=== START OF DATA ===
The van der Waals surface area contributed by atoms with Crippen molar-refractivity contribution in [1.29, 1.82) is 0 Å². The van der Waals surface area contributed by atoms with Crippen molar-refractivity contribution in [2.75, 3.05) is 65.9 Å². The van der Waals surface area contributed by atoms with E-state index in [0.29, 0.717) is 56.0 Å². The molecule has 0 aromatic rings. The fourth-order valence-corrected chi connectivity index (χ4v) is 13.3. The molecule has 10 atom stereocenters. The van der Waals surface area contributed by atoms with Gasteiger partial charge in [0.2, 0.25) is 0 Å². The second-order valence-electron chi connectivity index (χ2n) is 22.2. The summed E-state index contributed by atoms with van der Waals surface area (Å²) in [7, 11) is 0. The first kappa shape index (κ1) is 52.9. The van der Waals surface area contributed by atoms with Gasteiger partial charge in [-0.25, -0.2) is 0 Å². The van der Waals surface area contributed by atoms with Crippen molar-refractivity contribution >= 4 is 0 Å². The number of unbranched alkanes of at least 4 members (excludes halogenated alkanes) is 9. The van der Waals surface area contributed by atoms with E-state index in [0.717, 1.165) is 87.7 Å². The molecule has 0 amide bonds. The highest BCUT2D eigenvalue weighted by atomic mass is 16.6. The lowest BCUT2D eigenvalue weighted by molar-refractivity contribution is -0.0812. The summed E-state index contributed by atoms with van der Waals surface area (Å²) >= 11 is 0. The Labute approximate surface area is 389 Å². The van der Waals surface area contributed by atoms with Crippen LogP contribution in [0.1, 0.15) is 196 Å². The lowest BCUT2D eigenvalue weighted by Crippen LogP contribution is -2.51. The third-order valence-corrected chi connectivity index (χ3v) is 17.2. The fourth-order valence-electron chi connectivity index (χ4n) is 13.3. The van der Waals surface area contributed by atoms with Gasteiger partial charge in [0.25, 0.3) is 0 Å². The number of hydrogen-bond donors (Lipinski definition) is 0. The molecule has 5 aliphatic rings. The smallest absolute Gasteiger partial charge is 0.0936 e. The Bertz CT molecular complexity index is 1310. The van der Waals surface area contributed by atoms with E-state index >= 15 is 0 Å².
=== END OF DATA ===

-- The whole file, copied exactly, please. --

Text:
The van der Waals surface area contributed by atoms with Crippen molar-refractivity contribution in [1.29, 1.82) is 0 Å². The van der Waals surface area contributed by atoms with Crippen molar-refractivity contribution in [2.75, 3.05) is 65.9 Å². The van der Waals surface area contributed by atoms with E-state index in [0.29, 0.717) is 56.0 Å². The molecule has 0 aromatic rings. The fourth-order valence-corrected chi connectivity index (χ4v) is 13.3. The molecule has 10 atom stereocenters. The van der Waals surface area contributed by atoms with Gasteiger partial charge in [0.2, 0.25) is 0 Å². The second-order valence-electron chi connectivity index (χ2n) is 22.2. The summed E-state index contributed by atoms with van der Waals surface area (Å²) in [7, 11) is 0. The first kappa shape index (κ1) is 52.9. The van der Waals surface area contributed by atoms with Gasteiger partial charge in [-0.25, -0.2) is 0 Å². The van der Waals surface area contributed by atoms with Crippen molar-refractivity contribution >= 4 is 0 Å². The number of unbranched alkanes of at least 4 members (excludes halogenated alkanes) is 9. The van der Waals surface area contributed by atoms with E-state index in [0.717, 1.165) is 87.7 Å². The molecule has 0 amide bonds. The highest BCUT2D eigenvalue weighted by atomic mass is 16.6. The lowest BCUT2D eigenvalue weighted by molar-refractivity contribution is -0.0812. The summed E-state index contributed by atoms with van der Waals surface area (Å²) >= 11 is 0. The Labute approximate surface area is 389 Å². The van der Waals surface area contributed by atoms with Crippen LogP contribution in [0.1, 0.15) is 196 Å². The lowest BCUT2D eigenvalue weighted by Crippen LogP contribution is -2.51. The third-order valence-corrected chi connectivity index (χ3v) is 17.2. The fourth-order valence-electron chi connectivity index (χ4n) is 13.3. The van der Waals surface area contributed by atoms with Gasteiger partial charge in [0.25, 0.3) is 0 Å². The number of hydrogen-bond donors (Lipinski definition) is 0. The molecule has 5 aliphatic rings. The smallest absolute Gasteiger partial charge is 0.0936 e. The Bertz CT molecular complexity index is 1310. The van der Waals surface area contributed by atoms with E-state index >= 15 is 0 Å².